Daniel Kalder on Cold War Armageddon

Children of the 1980s recall the pervasive atmosphere of imminent nuclear devastation which we somehow survived. Not unlike Daniel Kalder with the naval base warning siren, I found that the sound of jet engines could trigger a cascade of apocalyptic anxieties. We read – in the various worthy books for serious children in the library – that the world could be destroyed over and over again by the US and USSR’s arsenals each considered alone.

From Daniel Kalder’s text to accompany the “Lost Territories” exhibit:

Those of us old enough to remember the Cold War are privileged to have known, in acute form, the terror of the real and imminent threat of nuclear Armageddon. It was a peculiar psychological state, and one for which I feel a curious and inexplicable nostalgia: that awareness that at any time the entire human race could be wiped out at the flick of a switch.

For children, of course, the terror was even more profound, as it was so much harder for us to understand why we all might suddenly die by fire. I lived near a naval base in Scotland and the regular tests of the 8-minute warning siren, an eerie wailing audible as I played in my garden, instilled in me a cold panic: Am I really going to burn?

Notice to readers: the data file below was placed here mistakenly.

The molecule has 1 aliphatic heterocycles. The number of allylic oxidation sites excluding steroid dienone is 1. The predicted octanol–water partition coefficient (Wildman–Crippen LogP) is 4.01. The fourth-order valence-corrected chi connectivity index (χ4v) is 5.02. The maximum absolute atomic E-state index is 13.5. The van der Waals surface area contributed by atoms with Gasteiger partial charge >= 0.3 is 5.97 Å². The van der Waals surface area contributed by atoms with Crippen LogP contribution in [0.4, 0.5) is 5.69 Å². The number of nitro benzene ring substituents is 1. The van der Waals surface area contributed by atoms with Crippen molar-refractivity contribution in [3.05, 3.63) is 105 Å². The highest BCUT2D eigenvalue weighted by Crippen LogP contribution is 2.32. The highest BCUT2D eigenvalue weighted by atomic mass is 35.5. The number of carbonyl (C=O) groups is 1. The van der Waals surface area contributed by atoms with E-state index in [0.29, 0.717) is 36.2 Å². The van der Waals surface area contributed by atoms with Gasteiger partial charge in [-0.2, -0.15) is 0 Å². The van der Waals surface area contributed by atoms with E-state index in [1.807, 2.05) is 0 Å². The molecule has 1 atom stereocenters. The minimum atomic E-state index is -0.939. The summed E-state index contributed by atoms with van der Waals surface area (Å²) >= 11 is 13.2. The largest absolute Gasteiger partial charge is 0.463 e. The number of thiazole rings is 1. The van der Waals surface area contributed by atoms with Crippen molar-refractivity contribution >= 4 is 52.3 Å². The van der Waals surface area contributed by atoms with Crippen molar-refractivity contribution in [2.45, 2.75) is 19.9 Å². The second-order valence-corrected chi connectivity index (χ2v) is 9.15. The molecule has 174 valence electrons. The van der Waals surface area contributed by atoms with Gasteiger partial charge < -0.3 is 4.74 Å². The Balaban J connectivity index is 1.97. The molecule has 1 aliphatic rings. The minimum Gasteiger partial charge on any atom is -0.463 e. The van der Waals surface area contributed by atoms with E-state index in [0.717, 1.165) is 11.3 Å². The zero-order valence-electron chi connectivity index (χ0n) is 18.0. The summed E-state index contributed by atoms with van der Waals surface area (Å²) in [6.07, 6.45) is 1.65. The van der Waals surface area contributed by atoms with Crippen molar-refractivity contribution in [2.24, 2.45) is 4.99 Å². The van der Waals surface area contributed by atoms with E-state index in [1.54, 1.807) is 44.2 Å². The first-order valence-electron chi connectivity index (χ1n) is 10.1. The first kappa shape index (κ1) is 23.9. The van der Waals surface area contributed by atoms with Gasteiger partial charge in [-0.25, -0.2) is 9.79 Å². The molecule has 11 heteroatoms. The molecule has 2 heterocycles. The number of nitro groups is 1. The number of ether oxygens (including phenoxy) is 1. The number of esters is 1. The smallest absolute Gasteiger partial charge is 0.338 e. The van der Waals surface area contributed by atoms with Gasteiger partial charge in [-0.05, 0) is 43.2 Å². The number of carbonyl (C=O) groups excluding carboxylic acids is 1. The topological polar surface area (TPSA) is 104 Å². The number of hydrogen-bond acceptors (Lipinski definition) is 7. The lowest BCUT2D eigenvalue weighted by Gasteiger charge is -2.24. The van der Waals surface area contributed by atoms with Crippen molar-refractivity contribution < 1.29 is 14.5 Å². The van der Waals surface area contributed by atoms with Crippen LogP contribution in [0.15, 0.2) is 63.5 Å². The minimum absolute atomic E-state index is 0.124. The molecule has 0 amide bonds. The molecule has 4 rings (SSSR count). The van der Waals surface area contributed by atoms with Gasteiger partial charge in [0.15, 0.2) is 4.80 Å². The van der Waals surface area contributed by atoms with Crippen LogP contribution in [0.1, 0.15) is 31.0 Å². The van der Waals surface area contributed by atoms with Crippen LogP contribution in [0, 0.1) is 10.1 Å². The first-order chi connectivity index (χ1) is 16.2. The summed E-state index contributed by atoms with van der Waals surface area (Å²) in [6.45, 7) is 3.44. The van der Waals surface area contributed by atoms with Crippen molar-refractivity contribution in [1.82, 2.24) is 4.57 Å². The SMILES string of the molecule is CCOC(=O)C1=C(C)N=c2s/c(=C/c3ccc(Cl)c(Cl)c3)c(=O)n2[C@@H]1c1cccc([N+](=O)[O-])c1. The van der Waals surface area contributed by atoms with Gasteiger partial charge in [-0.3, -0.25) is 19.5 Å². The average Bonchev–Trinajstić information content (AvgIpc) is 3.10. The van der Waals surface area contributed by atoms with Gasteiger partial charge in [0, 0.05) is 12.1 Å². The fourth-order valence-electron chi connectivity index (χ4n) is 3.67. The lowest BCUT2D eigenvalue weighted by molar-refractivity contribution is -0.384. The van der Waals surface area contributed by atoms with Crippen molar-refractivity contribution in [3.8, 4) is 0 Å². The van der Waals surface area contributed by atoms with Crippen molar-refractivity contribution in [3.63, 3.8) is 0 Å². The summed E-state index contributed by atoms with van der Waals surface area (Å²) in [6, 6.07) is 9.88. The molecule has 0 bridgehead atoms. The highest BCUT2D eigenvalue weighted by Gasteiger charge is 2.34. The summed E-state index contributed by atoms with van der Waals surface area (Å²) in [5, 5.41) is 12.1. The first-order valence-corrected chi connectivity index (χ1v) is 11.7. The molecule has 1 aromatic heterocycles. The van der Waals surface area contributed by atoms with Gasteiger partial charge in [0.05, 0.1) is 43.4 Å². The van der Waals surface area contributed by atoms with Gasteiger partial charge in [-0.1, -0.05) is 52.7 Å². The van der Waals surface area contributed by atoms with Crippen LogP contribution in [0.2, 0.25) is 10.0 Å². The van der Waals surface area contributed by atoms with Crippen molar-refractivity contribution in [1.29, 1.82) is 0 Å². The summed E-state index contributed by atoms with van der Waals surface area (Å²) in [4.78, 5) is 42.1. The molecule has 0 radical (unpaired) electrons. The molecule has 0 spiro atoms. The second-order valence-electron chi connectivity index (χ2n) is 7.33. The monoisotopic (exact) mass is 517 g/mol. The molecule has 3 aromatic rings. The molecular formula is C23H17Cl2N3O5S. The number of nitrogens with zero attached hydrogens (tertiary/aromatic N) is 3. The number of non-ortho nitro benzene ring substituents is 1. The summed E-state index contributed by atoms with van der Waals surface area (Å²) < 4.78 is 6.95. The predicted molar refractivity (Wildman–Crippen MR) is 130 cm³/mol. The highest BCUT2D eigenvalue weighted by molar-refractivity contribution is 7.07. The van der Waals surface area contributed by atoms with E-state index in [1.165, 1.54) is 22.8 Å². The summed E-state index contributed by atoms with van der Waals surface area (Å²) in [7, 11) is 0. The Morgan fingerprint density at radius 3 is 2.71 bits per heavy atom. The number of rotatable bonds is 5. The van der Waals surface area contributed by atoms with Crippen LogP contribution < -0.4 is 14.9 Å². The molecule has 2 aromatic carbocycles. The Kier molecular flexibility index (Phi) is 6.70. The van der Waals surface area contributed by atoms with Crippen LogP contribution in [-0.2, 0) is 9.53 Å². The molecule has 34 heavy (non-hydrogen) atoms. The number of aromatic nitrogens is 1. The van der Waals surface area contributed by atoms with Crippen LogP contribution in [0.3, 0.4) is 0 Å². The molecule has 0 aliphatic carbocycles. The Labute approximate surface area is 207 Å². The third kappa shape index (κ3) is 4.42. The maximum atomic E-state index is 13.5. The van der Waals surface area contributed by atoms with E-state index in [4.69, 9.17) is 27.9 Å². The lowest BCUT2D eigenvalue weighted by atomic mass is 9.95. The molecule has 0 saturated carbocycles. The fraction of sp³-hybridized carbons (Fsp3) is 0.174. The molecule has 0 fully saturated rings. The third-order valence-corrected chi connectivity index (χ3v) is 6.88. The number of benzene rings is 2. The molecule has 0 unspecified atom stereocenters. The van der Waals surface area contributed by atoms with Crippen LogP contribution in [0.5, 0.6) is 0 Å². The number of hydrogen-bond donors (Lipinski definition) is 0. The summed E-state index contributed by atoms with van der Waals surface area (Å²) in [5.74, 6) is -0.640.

By contrast, today’s most prevalent doomsday scenario- climate change- unfolds slowly, and offers us an escape route so long as we switch to renewable sources of energy and eat more organic carrots. In its sense of imminence, nuclear Armageddon was closer to the terror of the Last Days as felt by the early Christians, but far more capricious, and infinitely more hopeless. A sublime ultra-violence from the sky would kill us all, and whatever unlucky remnant did survive would succumb to slow death by radiation poisoning.

And what exactly was it we were fighting over? Coke vs. Pepsi? Whose skyscrapers were the tallest? Something about noble proletarians and top hat-wearing villains? That, I think. Like Manichaeism, which once reached from the streets of Rome to the endless steppes of Asia it’s all gone, although moth-eaten copies of the sacred texts can still be found. Pick one up, however, and the threat we lived under makes even less sense. I mean, have you read The State and Revolution?

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